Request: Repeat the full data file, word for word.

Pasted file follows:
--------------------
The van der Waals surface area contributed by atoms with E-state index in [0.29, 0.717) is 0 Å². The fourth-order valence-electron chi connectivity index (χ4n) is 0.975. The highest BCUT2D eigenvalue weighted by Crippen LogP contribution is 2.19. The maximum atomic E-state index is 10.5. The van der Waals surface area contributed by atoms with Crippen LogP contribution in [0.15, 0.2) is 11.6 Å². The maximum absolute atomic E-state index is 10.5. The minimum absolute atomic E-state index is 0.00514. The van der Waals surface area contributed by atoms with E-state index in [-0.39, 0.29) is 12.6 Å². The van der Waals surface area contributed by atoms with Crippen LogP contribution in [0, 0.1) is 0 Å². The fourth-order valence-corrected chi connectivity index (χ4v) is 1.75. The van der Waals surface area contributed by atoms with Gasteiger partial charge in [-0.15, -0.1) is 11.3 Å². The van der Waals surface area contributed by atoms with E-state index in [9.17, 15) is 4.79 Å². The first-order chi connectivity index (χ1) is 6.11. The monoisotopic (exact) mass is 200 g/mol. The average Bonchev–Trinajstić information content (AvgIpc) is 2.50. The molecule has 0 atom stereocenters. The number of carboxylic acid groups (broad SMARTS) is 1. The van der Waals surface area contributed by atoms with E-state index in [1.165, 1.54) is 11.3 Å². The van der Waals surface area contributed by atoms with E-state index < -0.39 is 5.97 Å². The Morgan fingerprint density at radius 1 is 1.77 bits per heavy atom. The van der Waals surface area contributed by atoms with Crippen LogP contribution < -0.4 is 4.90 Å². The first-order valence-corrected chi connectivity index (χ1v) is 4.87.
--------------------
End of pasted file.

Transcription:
The van der Waals surface area contributed by atoms with E-state index in [0.29, 0.717) is 0 Å². The fourth-order valence-electron chi connectivity index (χ4n) is 0.975. The highest BCUT2D eigenvalue weighted by Crippen LogP contribution is 2.19. The maximum atomic E-state index is 10.5. The van der Waals surface area contributed by atoms with Crippen LogP contribution in [0.15, 0.2) is 11.6 Å². The maximum absolute atomic E-state index is 10.5. The minimum absolute atomic E-state index is 0.00514. The van der Waals surface area contributed by atoms with E-state index in [-0.39, 0.29) is 12.6 Å². The van der Waals surface area contributed by atoms with Crippen LogP contribution in [0, 0.1) is 0 Å². The fourth-order valence-corrected chi connectivity index (χ4v) is 1.75. The van der Waals surface area contributed by atoms with Gasteiger partial charge in [-0.15, -0.1) is 11.3 Å². The van der Waals surface area contributed by atoms with E-state index in [9.17, 15) is 4.79 Å². The first-order chi connectivity index (χ1) is 6.11. The monoisotopic (exact) mass is 200 g/mol. The average Bonchev–Trinajstić information content (AvgIpc) is 2.50. The molecule has 0 atom stereocenters. The number of carboxylic acid groups (broad SMARTS) is 1. The van der Waals surface area contributed by atoms with E-state index in [1.165, 1.54) is 11.3 Å². The van der Waals surface area contributed by atoms with E-state index < -0.39 is 5.97 Å². The Morgan fingerprint density at radius 1 is 1.77 bits per heavy atom. The van der Waals surface area contributed by atoms with Crippen LogP contribution < -0.4 is 4.90 Å². The first-order valence-corrected chi connectivity index (χ1v) is 4.87.